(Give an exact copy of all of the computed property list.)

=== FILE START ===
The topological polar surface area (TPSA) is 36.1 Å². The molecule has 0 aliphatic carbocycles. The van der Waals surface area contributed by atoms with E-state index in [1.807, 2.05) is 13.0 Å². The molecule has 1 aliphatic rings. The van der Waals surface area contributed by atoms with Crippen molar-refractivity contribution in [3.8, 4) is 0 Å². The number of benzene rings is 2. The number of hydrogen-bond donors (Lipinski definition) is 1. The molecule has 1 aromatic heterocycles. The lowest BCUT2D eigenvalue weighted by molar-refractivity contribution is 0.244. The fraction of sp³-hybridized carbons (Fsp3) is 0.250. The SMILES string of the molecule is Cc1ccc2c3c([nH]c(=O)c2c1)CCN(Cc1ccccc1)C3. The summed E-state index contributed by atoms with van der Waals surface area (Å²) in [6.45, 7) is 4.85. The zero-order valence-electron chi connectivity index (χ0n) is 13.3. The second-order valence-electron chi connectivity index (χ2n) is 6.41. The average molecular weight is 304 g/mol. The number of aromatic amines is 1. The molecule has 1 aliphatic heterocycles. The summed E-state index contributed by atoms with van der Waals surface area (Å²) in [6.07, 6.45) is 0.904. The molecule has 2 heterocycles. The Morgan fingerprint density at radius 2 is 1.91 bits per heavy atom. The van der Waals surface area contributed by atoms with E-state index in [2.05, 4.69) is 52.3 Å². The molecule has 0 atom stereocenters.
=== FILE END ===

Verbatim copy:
The topological polar surface area (TPSA) is 36.1 Å². The molecule has 0 aliphatic carbocycles. The van der Waals surface area contributed by atoms with E-state index in [1.807, 2.05) is 13.0 Å². The molecule has 1 aliphatic rings. The van der Waals surface area contributed by atoms with Crippen molar-refractivity contribution in [3.8, 4) is 0 Å². The number of benzene rings is 2. The number of hydrogen-bond donors (Lipinski definition) is 1. The molecule has 1 aromatic heterocycles. The lowest BCUT2D eigenvalue weighted by molar-refractivity contribution is 0.244. The fraction of sp³-hybridized carbons (Fsp3) is 0.250. The SMILES string of the molecule is Cc1ccc2c3c([nH]c(=O)c2c1)CCN(Cc1ccccc1)C3. The summed E-state index contributed by atoms with van der Waals surface area (Å²) in [6.45, 7) is 4.85. The zero-order valence-electron chi connectivity index (χ0n) is 13.3. The second-order valence-electron chi connectivity index (χ2n) is 6.41. The average molecular weight is 304 g/mol. The number of aromatic amines is 1. The molecule has 1 aliphatic heterocycles. The summed E-state index contributed by atoms with van der Waals surface area (Å²) in [6.07, 6.45) is 0.904. The molecule has 2 heterocycles. The Morgan fingerprint density at radius 2 is 1.91 bits per heavy atom. The van der Waals surface area contributed by atoms with E-state index in [2.05, 4.69) is 52.3 Å². The molecule has 0 atom stereocenters.